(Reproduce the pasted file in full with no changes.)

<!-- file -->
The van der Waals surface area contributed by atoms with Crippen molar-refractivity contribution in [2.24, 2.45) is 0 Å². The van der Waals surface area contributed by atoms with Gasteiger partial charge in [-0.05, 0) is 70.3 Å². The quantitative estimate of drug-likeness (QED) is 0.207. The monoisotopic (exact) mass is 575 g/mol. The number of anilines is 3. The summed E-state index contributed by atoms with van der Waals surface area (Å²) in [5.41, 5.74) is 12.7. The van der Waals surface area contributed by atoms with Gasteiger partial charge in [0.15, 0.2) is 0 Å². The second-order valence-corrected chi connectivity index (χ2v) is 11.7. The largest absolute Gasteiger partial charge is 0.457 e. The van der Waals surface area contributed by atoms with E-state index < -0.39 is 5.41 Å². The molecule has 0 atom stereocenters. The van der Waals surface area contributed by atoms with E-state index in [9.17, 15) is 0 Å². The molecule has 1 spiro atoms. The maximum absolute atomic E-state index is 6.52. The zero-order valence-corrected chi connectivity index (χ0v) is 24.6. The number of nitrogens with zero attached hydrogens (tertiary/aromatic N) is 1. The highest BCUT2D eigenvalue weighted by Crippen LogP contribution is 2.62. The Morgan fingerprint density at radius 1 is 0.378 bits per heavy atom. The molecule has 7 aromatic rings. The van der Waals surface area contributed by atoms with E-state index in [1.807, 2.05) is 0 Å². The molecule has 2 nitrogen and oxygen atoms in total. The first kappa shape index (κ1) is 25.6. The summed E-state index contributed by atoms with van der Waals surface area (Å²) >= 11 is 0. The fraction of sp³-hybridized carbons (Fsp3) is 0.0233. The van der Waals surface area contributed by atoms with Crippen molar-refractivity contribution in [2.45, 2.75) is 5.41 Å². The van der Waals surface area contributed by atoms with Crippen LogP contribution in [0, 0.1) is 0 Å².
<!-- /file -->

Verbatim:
The van der Waals surface area contributed by atoms with Crippen molar-refractivity contribution in [2.24, 2.45) is 0 Å². The van der Waals surface area contributed by atoms with Gasteiger partial charge in [-0.05, 0) is 70.3 Å². The quantitative estimate of drug-likeness (QED) is 0.207. The monoisotopic (exact) mass is 575 g/mol. The number of anilines is 3. The summed E-state index contributed by atoms with van der Waals surface area (Å²) in [5.41, 5.74) is 12.7. The van der Waals surface area contributed by atoms with Gasteiger partial charge in [0.15, 0.2) is 0 Å². The second-order valence-corrected chi connectivity index (χ2v) is 11.7. The largest absolute Gasteiger partial charge is 0.457 e. The van der Waals surface area contributed by atoms with E-state index < -0.39 is 5.41 Å². The molecule has 0 atom stereocenters. The van der Waals surface area contributed by atoms with E-state index in [9.17, 15) is 0 Å². The molecule has 1 spiro atoms. The maximum absolute atomic E-state index is 6.52. The zero-order valence-corrected chi connectivity index (χ0v) is 24.6. The number of nitrogens with zero attached hydrogens (tertiary/aromatic N) is 1. The highest BCUT2D eigenvalue weighted by Crippen LogP contribution is 2.62. The Morgan fingerprint density at radius 1 is 0.378 bits per heavy atom. The molecule has 7 aromatic rings. The van der Waals surface area contributed by atoms with E-state index in [1.807, 2.05) is 0 Å². The molecule has 2 nitrogen and oxygen atoms in total. The first kappa shape index (κ1) is 25.6. The summed E-state index contributed by atoms with van der Waals surface area (Å²) >= 11 is 0. The fraction of sp³-hybridized carbons (Fsp3) is 0.0233. The van der Waals surface area contributed by atoms with Crippen molar-refractivity contribution in [2.45, 2.75) is 5.41 Å². The van der Waals surface area contributed by atoms with Crippen LogP contribution in [0, 0.1) is 0 Å².